The attorneys let the non-lawyers do the work

Respondents do not dispute that very little or no  direct communication between an LHDR attorney and LHDR clients occurred, either  about the means by which the objectives of the representation were to be pursued  or to explain the scope of the representation to the extent necessary for  clients to make informed decisions. Instead, Respondents rely on the scripted  presentations nonattorneys made to LHDR clients, the written materials provided  to clients and the advice Respondents received from ethics experts to refute the  charges they violated Rules 1.2(a) and 1.4(a)(2) and (b).

We find the Administrator proved by clear and  convincing evidence Respondents failed to consult with clients about the means  by which the objectives of the representation were to be accomplished. The  language of Rules 1.2(a) and 1.4(a)(2) pertaining to consultation is  specifically directed to "a lawyer." We interpret "consult" to require two-way  communication between lawyer and client and find no support in the language of  the Rules or the case law that allows a lawyer to delegate all or virtually all  client communications to a nonattorney. There are times when a nonattorney may  relay information from a lawyer to a client or vice versa but we cannot envision  a scenario in which it would be acceptable for a nonattorney to take over the lawyer's duties of communication with a client.  This is especially true in this case, when the nonattorneys responsible for  communicating with clients were not Respondents' employees and were not under  Respondents' direct control.


We...find clear and convincing evidence  that Respondents violated Rule 5.3(a). As equity partners of LHDR, Respondents  had managerial authority that required them to make reasonable efforts to ensure  LHDR had measures in place giving reasonable assurance that the conduct of the  nonattorneys associated with LHDR was compatible with Respondents' professional  obligations. For the following reasons, LHDR's measures for monitoring the  nonattorneys did not provide the necessary reasonable assurance that they were  acting consistently with Respondents' professional obligations. Nor were  Respondents' efforts in this regard reasonable.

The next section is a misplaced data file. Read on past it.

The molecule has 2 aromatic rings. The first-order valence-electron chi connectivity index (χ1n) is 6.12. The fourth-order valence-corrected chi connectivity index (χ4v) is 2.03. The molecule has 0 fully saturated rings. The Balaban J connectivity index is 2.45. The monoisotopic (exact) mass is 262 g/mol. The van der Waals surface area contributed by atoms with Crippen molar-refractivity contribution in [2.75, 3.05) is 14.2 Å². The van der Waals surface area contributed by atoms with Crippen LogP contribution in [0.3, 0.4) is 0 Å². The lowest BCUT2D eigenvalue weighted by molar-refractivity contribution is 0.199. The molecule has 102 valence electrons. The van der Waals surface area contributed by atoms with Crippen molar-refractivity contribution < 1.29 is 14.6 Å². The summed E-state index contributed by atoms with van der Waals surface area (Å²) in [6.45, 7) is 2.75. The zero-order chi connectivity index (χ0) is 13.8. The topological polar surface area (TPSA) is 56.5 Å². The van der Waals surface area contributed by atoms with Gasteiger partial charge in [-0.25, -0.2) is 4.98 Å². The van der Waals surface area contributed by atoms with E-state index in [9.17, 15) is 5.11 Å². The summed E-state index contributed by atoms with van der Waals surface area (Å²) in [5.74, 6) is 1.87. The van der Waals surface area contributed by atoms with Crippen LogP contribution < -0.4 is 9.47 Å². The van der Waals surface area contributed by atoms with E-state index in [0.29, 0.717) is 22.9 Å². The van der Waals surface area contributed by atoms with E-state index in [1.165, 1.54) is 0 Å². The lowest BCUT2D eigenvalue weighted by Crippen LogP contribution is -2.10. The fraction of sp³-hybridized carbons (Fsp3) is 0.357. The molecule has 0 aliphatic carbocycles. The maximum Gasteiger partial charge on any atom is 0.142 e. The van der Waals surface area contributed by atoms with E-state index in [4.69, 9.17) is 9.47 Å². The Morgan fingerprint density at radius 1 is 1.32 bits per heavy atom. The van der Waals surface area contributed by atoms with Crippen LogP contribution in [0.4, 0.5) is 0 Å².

Respondents delegated the task of supervising the  strategic alliance partners to Jason Searns. Searns did not directly supervise  the nonattorney case managers and negotiators who handled LHDR client files.  Rather, they reported to nonattorney supervisors within the strategic alliance  partners. Searns' supervisory efforts consisted of providing the nonattorneys  with scripts, policies, and procedures and conducting quarterly compliance  reviews.

The nonattorneys were responsible for virtually all  communications with clients, yet neither Searns nor any LHDR attorney had direct  knowledge of the nonattorneys' communications or other important aspects of the  nonattorneys' daily activities. Scripts and lists of policies and procedures  provide some helpful information to nonattorneys but they are not a substitution  for an attorney's actual observation and communication. LHDR attorneys had very  minimal if not zero knowledge whether the nonattorneys adhered to LHDR's scripts  and procedures. Nor did they have the ability to enforce adherence given the  vast numbers of clients.

As to sanction

Having found misconduct, we must determine the  appropriate sanction to recommend. There are significant aggravating factors  that impact our recommendation. Respondents' misconduct affected 2,200 clients  in Illinois and thousands more in other states. Respondents exposed clients to  unreasonable risks of harm and caused actual harm to many clients. See In re Lewis, 118 Ill. 2d 357, 515 N.E.2d 96 (1987). Clients came to LHDR  because they were under financial pressures. In many instances, their  involvement with LHDR caused them to experience even greater financial problems  as well as emotional distress. After ending their relationships with LHDR, many  clients had to file for bankruptcy and incur additional attorney fees.  Respondents' misconduct is further aggravated by the fact it was focused on  clients who were vulnerable and, in many instances, unsophisticated. See  Lewis, 118 Ill. 2d 357.

Respondents placed more importance on their own  success and financial gain than they did on their clients' interests. The Panel  heard no expressions of remorse for the harm their clients suffered.  Additionally, in the opinion of this Panel, Respondents did not sufficiently  contemplate the ethical problems that LHDR's model and operations caused and  ultimately did not acknowledge the gravity of these problems.

In mitigation, we consider Respondents' cooperation  in these proceedings and lack of prior discipline. We also consider the evidence  of Respondents' good character, including good reputations for truth and  veracity and involvement in charitable activities. However, the mitigating  evidence pales in comparison to the scope of the misconduct. LHDR made  restitution to Illinois clients, but that occurred primarily as  a result of the Attorney General's action against LHDR. Moreover, some clients,  such as Jennifer Green and Charles E. Powell, did not receive restitution of the  full amount they paid to LHDR.